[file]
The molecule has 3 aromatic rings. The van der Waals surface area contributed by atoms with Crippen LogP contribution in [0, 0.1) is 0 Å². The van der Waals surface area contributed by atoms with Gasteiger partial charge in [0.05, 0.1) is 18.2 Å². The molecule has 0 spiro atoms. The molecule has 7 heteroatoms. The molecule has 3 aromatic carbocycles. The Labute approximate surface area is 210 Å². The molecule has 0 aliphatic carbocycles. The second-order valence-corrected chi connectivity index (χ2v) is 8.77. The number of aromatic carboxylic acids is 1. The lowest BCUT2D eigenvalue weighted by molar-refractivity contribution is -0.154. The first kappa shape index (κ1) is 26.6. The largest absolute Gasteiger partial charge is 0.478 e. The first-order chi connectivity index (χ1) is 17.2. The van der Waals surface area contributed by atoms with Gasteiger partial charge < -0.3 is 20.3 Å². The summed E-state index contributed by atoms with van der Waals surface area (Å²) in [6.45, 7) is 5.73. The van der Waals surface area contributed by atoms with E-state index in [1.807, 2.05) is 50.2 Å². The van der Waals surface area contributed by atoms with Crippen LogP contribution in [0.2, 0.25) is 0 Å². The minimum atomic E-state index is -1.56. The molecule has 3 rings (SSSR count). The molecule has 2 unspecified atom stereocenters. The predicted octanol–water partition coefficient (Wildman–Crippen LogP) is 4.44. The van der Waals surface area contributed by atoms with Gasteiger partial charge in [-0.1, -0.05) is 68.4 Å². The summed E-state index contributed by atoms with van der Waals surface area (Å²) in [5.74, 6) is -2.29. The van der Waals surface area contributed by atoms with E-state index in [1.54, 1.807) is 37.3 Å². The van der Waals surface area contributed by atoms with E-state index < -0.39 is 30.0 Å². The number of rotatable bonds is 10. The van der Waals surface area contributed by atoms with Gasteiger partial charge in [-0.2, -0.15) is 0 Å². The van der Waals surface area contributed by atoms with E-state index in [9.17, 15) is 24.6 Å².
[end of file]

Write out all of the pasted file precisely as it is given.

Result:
The molecule has 3 aromatic rings. The van der Waals surface area contributed by atoms with Crippen LogP contribution in [0, 0.1) is 0 Å². The van der Waals surface area contributed by atoms with Gasteiger partial charge in [0.05, 0.1) is 18.2 Å². The molecule has 0 spiro atoms. The molecule has 7 heteroatoms. The molecule has 3 aromatic carbocycles. The Labute approximate surface area is 210 Å². The molecule has 0 aliphatic carbocycles. The second-order valence-corrected chi connectivity index (χ2v) is 8.77. The number of aromatic carboxylic acids is 1. The lowest BCUT2D eigenvalue weighted by molar-refractivity contribution is -0.154. The first kappa shape index (κ1) is 26.6. The largest absolute Gasteiger partial charge is 0.478 e. The first-order chi connectivity index (χ1) is 17.2. The van der Waals surface area contributed by atoms with Gasteiger partial charge < -0.3 is 20.3 Å². The summed E-state index contributed by atoms with van der Waals surface area (Å²) in [6.45, 7) is 5.73. The van der Waals surface area contributed by atoms with E-state index in [1.807, 2.05) is 50.2 Å². The van der Waals surface area contributed by atoms with Crippen LogP contribution in [0.2, 0.25) is 0 Å². The minimum atomic E-state index is -1.56. The molecule has 3 rings (SSSR count). The molecule has 2 unspecified atom stereocenters. The predicted octanol–water partition coefficient (Wildman–Crippen LogP) is 4.44. The van der Waals surface area contributed by atoms with Gasteiger partial charge in [-0.1, -0.05) is 68.4 Å². The summed E-state index contributed by atoms with van der Waals surface area (Å²) in [5.74, 6) is -2.29. The van der Waals surface area contributed by atoms with E-state index in [1.54, 1.807) is 37.3 Å². The van der Waals surface area contributed by atoms with E-state index < -0.39 is 30.0 Å². The number of rotatable bonds is 10. The van der Waals surface area contributed by atoms with Gasteiger partial charge in [-0.2, -0.15) is 0 Å². The van der Waals surface area contributed by atoms with E-state index in [9.17, 15) is 24.6 Å².